A motorist in Georgia who is facing a drunk driving charge has certain defense options at their disposal. A common approach to defending against such charges is to question the evidence or the actions of the arresting officer. There are also "affirmative" defenses, referring to instances where there was a valid reason for driving while under the influence of alcohol.
A recent ruling from the state's highest court was cited by the Hall County solicitor general when she reduced a man's original DUI charge to reckless driving. She said that the elimination of the breath test option when police officers pull over drivers suspected of intoxication limited the evidence available in the drunk driving case against a former Gainesville police officer.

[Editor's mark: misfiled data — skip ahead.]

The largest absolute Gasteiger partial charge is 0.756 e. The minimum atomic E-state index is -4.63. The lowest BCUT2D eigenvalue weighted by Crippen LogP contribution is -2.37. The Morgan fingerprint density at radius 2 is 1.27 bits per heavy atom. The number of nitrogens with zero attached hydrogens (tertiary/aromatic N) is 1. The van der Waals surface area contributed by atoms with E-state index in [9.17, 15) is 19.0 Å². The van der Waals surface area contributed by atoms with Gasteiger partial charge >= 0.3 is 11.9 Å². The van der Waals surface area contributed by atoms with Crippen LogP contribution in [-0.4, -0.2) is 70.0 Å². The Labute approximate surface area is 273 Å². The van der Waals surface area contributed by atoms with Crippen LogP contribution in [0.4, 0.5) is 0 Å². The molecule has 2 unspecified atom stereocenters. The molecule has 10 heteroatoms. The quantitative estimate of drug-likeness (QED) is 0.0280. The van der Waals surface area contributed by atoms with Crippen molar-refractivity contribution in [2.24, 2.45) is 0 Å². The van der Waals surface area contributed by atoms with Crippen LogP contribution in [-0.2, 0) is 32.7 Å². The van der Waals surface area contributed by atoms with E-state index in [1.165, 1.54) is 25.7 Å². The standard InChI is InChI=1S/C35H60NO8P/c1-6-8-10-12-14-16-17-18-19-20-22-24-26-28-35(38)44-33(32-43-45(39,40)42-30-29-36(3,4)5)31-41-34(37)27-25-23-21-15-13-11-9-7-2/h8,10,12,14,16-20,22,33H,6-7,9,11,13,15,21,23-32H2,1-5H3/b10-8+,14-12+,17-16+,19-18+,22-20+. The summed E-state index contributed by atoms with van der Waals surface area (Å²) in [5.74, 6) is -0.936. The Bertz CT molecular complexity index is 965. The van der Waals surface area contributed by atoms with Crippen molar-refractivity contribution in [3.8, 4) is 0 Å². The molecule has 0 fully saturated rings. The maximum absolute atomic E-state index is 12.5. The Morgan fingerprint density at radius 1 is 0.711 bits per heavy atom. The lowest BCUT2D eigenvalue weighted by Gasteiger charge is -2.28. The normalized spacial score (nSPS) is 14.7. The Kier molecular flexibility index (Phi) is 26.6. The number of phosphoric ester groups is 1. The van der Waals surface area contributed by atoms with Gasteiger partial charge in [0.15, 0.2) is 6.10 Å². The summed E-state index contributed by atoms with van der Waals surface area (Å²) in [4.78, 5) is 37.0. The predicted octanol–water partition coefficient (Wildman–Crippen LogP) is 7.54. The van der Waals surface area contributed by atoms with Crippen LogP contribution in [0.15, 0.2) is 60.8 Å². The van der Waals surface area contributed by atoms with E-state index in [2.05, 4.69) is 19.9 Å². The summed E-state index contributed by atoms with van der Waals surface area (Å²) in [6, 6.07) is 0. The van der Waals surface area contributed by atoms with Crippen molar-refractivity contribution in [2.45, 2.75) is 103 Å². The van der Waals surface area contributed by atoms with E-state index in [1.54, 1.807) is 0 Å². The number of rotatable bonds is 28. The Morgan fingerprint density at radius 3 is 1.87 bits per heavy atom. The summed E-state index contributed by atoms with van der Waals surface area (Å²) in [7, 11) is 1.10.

Law enforcement officers in Georgia devote considerable time to monitoring traffic and arresting people suspected of driving while under the influence of alcohol. When police officers initiate traffic stops, they might ask drivers to submit to a field sobriety test that could include the nystagmus test. During this test, an officer will attempt to judge the bouncing and jerking of the subject's eyes while tracking a pen or pen light that the officer moves back and forth 12 to 15 inches in front of the driver's face.
With the end of summer fast approaching, college students are preparing for another year of classes, school activities and social engagements. As the parent of a college student, you may have concerns you'd like to voice to your child as they head back to campus for the fall semester.